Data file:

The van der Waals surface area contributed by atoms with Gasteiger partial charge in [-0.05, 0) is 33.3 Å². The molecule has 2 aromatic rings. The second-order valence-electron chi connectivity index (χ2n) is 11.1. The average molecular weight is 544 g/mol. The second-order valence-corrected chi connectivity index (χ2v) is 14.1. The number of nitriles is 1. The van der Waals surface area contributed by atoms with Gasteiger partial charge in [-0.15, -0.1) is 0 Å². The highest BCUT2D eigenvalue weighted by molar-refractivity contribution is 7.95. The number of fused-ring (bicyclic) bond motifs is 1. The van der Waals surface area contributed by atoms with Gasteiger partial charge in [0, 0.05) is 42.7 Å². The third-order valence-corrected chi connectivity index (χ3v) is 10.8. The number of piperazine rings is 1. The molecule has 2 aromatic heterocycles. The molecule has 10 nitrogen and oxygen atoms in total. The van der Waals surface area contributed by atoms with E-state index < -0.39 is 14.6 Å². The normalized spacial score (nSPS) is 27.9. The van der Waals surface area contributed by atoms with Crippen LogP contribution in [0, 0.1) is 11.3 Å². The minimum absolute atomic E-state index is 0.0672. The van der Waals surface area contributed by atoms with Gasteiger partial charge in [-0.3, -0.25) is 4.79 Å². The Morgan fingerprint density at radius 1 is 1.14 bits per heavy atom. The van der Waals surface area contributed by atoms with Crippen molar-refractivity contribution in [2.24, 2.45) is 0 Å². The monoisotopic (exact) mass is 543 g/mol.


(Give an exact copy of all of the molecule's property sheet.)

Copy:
The van der Waals surface area contributed by atoms with Gasteiger partial charge in [-0.05, 0) is 33.3 Å². The molecule has 2 aromatic rings. The second-order valence-electron chi connectivity index (χ2n) is 11.1. The average molecular weight is 544 g/mol. The second-order valence-corrected chi connectivity index (χ2v) is 14.1. The number of nitriles is 1. The van der Waals surface area contributed by atoms with Gasteiger partial charge in [-0.15, -0.1) is 0 Å². The highest BCUT2D eigenvalue weighted by molar-refractivity contribution is 7.95. The number of fused-ring (bicyclic) bond motifs is 1. The van der Waals surface area contributed by atoms with Gasteiger partial charge in [0, 0.05) is 42.7 Å². The third-order valence-corrected chi connectivity index (χ3v) is 10.8. The number of piperazine rings is 1. The molecule has 2 aromatic heterocycles. The molecule has 10 nitrogen and oxygen atoms in total. The van der Waals surface area contributed by atoms with E-state index < -0.39 is 14.6 Å². The normalized spacial score (nSPS) is 27.9. The van der Waals surface area contributed by atoms with Crippen LogP contribution in [0, 0.1) is 11.3 Å². The minimum absolute atomic E-state index is 0.0672. The van der Waals surface area contributed by atoms with Gasteiger partial charge in [-0.3, -0.25) is 4.79 Å². The Morgan fingerprint density at radius 1 is 1.14 bits per heavy atom. The van der Waals surface area contributed by atoms with Crippen molar-refractivity contribution in [2.24, 2.45) is 0 Å². The monoisotopic (exact) mass is 543 g/mol.